Feeling Too Down to Rise Up
The New York Times, 28th March 2009
Feeling Too Down to Rise Up
By SUDHIR VENKATESH
IN Chicago, during the summer of 1992, I watched a rally explode into a riot. Unruly public housing tenants were protesting high prices at local grocery stores. A request to speak with a manager turned into shouts and screams when the proprietor was spotted scurrying out the back door. In minutes, bottles flew overhead, gangs began shooting indiscriminately, people shouted for the heads of the management, and mothers scrambled to shelter infants from flying glass and bullets. In the eyes of the rioters, I could see both anger and euphoria.
These days, we are hearing a lot about “populist rage,” but so far no riots have broken out in front of the Treasury Department or the A.I.G. headquarters. The pundits assure us that Americans are furious, disgusted, mad as hell, but cabinet officials and chief executives haven’t been confronted by throngs of angry citizens. In fact, the only mass disturbance to make news lately was at an “America’s Next Top Model” audition, where three people were arrested on charges of “inciting a riot” — the cause of that uprising, for the record, was not the financial crisis.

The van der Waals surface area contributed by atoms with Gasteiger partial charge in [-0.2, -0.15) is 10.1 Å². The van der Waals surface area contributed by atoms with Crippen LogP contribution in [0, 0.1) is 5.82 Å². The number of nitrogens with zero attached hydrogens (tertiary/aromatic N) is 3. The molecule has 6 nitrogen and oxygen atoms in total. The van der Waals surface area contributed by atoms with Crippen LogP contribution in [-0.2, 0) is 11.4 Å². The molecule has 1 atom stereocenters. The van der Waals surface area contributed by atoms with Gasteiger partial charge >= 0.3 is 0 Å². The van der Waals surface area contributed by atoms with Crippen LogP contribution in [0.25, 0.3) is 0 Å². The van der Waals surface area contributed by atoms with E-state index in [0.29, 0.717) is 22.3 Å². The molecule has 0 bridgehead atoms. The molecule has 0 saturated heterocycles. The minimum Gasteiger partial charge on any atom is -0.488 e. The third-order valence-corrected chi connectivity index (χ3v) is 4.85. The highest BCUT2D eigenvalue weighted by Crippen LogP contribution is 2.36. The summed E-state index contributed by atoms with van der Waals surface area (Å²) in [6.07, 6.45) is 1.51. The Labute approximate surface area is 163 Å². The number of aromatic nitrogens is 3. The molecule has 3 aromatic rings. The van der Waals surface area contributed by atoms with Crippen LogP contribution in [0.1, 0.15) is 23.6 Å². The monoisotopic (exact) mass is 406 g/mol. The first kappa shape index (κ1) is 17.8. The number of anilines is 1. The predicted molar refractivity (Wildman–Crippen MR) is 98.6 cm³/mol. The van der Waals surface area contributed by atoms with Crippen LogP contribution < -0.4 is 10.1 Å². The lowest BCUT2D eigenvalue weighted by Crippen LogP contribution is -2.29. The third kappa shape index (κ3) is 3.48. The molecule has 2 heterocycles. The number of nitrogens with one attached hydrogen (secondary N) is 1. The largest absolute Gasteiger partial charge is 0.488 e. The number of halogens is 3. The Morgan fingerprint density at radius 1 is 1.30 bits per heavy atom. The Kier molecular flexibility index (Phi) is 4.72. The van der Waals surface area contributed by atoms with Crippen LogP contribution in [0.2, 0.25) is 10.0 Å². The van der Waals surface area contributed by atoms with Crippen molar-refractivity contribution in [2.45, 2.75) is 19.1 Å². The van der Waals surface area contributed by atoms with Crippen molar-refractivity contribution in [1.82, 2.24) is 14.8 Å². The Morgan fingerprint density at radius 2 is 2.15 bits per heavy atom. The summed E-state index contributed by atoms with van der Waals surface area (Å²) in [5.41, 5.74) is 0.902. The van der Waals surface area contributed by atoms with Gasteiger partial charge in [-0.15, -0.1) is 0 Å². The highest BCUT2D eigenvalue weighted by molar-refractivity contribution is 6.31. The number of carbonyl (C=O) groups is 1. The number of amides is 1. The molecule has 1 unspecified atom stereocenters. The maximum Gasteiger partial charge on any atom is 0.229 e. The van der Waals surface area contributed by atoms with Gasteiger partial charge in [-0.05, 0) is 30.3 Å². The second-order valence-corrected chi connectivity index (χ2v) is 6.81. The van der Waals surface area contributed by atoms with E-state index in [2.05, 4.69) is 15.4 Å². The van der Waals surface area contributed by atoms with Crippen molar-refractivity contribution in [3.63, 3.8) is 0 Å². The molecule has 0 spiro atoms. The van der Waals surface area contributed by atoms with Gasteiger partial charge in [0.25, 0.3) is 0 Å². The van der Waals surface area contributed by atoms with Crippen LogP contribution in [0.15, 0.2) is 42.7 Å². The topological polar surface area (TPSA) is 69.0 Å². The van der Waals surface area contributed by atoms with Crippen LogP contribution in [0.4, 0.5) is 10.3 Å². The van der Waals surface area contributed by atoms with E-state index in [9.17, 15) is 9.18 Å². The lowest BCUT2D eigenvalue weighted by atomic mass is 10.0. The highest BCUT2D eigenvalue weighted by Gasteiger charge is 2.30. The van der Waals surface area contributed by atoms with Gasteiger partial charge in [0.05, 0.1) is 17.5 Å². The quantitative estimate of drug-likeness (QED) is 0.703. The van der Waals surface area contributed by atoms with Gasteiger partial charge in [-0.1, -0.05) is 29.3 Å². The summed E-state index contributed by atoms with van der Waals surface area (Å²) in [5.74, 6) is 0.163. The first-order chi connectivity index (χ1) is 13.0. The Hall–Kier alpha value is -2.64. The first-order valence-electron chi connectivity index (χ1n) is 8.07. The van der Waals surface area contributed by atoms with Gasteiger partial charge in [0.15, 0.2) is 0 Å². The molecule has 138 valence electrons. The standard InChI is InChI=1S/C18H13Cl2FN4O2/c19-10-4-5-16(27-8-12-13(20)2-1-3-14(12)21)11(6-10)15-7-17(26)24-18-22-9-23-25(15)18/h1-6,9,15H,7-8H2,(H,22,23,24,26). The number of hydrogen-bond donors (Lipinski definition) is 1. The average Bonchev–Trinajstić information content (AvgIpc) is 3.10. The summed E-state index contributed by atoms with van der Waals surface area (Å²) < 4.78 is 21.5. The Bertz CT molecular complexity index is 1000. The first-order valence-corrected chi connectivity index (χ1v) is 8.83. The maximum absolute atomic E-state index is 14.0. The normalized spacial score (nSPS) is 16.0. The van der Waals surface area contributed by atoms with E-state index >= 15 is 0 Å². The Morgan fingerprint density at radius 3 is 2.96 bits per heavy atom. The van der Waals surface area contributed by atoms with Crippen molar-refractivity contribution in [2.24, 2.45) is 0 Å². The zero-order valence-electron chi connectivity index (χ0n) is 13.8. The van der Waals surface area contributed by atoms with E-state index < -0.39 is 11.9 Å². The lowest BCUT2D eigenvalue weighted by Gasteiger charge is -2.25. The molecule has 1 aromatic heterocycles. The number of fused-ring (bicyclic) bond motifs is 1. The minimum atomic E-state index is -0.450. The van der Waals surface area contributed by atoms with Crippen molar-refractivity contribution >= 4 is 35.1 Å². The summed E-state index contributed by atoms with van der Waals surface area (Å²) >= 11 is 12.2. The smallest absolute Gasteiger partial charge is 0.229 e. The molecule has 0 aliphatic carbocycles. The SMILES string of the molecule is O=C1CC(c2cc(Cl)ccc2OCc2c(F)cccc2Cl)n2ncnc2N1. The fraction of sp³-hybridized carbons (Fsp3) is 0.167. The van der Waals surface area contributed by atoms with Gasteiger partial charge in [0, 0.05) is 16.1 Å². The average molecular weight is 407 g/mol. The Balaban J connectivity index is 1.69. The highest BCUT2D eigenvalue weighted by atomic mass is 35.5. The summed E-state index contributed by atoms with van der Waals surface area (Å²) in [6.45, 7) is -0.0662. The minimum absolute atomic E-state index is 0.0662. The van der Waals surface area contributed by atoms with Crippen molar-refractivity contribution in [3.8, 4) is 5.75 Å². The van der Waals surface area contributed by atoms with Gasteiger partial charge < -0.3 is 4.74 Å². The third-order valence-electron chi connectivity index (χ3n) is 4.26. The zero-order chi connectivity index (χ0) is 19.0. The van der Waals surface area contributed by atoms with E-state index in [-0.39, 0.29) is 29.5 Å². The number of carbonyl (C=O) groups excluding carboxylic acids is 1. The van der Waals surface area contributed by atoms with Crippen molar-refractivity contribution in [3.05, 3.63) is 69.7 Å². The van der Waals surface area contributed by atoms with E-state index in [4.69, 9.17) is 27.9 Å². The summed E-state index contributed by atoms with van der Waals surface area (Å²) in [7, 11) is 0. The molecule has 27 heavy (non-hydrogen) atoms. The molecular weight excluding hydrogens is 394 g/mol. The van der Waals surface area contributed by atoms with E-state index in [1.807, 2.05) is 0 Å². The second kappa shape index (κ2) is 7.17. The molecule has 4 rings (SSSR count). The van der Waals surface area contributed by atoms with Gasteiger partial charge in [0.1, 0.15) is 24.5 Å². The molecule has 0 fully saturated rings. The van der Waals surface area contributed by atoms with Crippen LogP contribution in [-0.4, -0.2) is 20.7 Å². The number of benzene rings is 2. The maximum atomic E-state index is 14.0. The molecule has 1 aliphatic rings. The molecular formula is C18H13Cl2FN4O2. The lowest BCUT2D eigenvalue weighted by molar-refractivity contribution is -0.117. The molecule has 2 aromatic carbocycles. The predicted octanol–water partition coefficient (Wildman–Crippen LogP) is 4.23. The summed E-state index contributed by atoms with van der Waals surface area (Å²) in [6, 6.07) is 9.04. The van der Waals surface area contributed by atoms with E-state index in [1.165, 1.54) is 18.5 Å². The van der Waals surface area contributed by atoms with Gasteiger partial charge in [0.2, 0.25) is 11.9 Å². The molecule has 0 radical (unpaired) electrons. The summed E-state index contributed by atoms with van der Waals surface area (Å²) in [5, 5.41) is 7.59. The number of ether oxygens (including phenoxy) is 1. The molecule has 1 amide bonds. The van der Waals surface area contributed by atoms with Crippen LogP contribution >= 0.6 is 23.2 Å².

The texture of discontent (or lack thereof) can say a lot about a nation, and that Americans today are less likely to rebel may not be an entirely positive sign.
It certainly doesn’t mean we have more love, patience or tolerance for one another. Indeed, it may mean just the opposite, that we tend not to trust one another and that we are more alienated from our neighbors than ever before. The lack of direct action could signal the weakening of a social contract that keeps people meaningfully invested in the fate of our country — which may, in turn, be hindering our ability to resolve this crisis.
Before blogs and radio call-in shows, people joined forces and turned to the streets as their most effective means of expression; a unified, angry crowd was often sufficient to win concessions from employers and governments. And so most rebellions of the 20th century were over bread-and-butter issues like unsafe work conditions, wages and high prices for basic commodities. Even “race riots” were usually motivated by competition between ethnic groups over access to jobs and housing subsidies.
But some outbreaks of lawlessness were also indicators of strong, shared sentiments and were driven by a sense of higher purpose. For example, in 1919 Chicago, black soldiers returned home from World War I to find segregated ghettos, white-dominated unions and racist government practices. Many joined their neighbors who battled white youth and police officers in the streets. They had fought an enemy overseas; now it was their moral duty to fight injustice at home.